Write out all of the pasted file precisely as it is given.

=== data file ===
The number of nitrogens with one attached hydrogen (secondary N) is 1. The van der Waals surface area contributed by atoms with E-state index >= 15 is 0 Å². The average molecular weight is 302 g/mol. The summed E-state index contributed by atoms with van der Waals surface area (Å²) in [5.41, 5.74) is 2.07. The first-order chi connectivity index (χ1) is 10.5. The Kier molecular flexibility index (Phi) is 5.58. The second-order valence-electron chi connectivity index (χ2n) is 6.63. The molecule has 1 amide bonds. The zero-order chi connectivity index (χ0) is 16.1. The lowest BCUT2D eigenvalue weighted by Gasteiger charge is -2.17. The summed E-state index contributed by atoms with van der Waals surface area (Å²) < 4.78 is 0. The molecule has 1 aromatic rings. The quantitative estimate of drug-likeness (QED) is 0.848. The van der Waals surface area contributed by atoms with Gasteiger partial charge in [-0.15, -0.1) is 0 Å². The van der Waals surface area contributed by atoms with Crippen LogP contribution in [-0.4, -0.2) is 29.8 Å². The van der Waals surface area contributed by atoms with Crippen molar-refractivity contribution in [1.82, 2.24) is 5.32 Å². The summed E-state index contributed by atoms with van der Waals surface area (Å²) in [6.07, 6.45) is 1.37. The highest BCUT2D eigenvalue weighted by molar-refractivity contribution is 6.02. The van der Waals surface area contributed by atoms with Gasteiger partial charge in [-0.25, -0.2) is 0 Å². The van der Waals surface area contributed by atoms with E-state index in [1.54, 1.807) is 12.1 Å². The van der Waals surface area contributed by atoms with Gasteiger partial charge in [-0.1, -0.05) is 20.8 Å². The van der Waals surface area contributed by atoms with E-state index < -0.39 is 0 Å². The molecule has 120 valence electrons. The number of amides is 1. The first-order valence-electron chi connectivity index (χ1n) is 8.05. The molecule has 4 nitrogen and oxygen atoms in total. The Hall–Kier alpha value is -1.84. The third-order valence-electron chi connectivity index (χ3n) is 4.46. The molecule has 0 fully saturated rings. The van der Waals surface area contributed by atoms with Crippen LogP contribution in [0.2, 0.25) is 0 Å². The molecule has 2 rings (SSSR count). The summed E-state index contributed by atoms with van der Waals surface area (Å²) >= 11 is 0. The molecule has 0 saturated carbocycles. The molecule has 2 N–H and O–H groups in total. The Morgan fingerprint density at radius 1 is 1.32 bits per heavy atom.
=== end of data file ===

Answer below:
The number of nitrogens with one attached hydrogen (secondary N) is 1. The van der Waals surface area contributed by atoms with E-state index >= 15 is 0 Å². The average molecular weight is 302 g/mol. The summed E-state index contributed by atoms with van der Waals surface area (Å²) in [5.41, 5.74) is 2.07. The first-order chi connectivity index (χ1) is 10.5. The Kier molecular flexibility index (Phi) is 5.58. The second-order valence-electron chi connectivity index (χ2n) is 6.63. The molecule has 1 amide bonds. The zero-order chi connectivity index (χ0) is 16.1. The lowest BCUT2D eigenvalue weighted by Gasteiger charge is -2.17. The summed E-state index contributed by atoms with van der Waals surface area (Å²) < 4.78 is 0. The molecule has 1 aromatic rings. The quantitative estimate of drug-likeness (QED) is 0.848. The van der Waals surface area contributed by atoms with Gasteiger partial charge in [-0.15, -0.1) is 0 Å². The van der Waals surface area contributed by atoms with Crippen LogP contribution in [-0.4, -0.2) is 29.8 Å². The van der Waals surface area contributed by atoms with Crippen molar-refractivity contribution in [1.82, 2.24) is 5.32 Å². The summed E-state index contributed by atoms with van der Waals surface area (Å²) in [6.07, 6.45) is 1.37. The highest BCUT2D eigenvalue weighted by molar-refractivity contribution is 6.02. The van der Waals surface area contributed by atoms with Gasteiger partial charge in [-0.25, -0.2) is 0 Å². The van der Waals surface area contributed by atoms with E-state index in [1.54, 1.807) is 12.1 Å². The van der Waals surface area contributed by atoms with Gasteiger partial charge in [-0.1, -0.05) is 20.8 Å². The van der Waals surface area contributed by atoms with E-state index < -0.39 is 0 Å². The molecule has 120 valence electrons. The number of amides is 1. The first-order valence-electron chi connectivity index (χ1n) is 8.05. The molecule has 4 nitrogen and oxygen atoms in total. The Hall–Kier alpha value is -1.84. The third-order valence-electron chi connectivity index (χ3n) is 4.46. The molecule has 0 fully saturated rings. The van der Waals surface area contributed by atoms with Crippen LogP contribution in [0.2, 0.25) is 0 Å². The molecule has 2 rings (SSSR count). The summed E-state index contributed by atoms with van der Waals surface area (Å²) >= 11 is 0. The molecule has 0 saturated carbocycles. The molecule has 2 N–H and O–H groups in total. The Morgan fingerprint density at radius 1 is 1.32 bits per heavy atom.